While traveling through Salamanca in 1582, her health failed her for the final time, and she accepted her illness as God’s chosen means for calling her into His presence forever. A fellow Carmelite described the hours before her passing: “She remained in this position in prayer full of deep peace and great repose. Occasionally she gave some outward sign of surprise or amazement. Her facial expression was so wondrously changed that it looked like a celestial body to us. Thus immersed in prayer, happy and smiling, she went out of this world into eternal life.”
She died in October of 1582, at the age of 67.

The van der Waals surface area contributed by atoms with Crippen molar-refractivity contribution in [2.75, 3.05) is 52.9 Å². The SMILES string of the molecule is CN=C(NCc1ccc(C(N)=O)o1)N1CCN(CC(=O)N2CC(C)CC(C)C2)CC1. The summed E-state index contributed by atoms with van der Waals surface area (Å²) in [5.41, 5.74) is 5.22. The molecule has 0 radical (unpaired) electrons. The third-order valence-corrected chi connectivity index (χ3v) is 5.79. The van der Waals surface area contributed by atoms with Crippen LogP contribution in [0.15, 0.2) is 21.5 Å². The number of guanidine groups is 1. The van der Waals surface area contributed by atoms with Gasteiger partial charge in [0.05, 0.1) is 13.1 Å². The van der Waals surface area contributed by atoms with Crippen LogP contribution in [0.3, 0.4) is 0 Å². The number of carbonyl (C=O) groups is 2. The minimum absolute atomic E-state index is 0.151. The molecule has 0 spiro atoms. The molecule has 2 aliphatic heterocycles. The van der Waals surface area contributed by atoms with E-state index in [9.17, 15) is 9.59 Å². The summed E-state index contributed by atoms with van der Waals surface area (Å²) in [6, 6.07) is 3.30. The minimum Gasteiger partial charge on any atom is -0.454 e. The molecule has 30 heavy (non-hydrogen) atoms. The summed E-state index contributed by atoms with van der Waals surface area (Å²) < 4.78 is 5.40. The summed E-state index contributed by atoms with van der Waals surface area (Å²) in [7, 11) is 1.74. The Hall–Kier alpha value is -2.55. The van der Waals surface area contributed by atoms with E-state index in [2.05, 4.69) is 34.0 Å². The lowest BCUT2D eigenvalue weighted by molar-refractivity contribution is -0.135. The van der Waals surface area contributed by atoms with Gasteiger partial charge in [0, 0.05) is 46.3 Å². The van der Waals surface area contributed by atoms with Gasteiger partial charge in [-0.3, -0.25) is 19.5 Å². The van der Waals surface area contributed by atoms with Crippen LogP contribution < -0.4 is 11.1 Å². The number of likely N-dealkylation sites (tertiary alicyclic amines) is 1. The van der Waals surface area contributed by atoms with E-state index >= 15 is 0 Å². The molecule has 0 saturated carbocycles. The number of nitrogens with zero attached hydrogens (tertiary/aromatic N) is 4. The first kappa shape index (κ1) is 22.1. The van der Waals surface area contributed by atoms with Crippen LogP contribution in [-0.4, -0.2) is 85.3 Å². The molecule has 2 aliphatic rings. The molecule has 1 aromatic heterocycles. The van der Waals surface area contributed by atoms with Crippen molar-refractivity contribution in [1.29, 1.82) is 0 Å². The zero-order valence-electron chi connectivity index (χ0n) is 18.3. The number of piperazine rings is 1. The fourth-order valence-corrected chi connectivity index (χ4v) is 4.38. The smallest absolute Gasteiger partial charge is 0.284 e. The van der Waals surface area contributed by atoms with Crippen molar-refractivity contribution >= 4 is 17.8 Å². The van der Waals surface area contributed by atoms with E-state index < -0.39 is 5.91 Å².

Teresa of Ávila was canonized on March 12, 1622, and in 1970, she received the prestigious title of Doctor of the Church by Pope St. Paul VI. She is only one of two women to have ever been proclaimed as such.
Saint Teresa is remembered as one of the great mystics of the Catholic faith, and her writings are heralded as literary canon regarding Christian mysticism and Christian meditation. Her writings Way of Perfection and The Interior Castle have helped generations of faithful Christians grow in contemplative prayer to this day.
Teresa lived in a tumultuous time, but was determined to stand on her own two feet, and boldly pursue the call of God. Enthusiastic, courageous, and outgoing, she brought about immense reform despite the opposition of poor health, political turmoil, and her own feelings of mediocrity. Yet she struggled forward, faithful until the end, to found monasteries, share the beauty of mental prayer, and fall into the embrace of the Lord.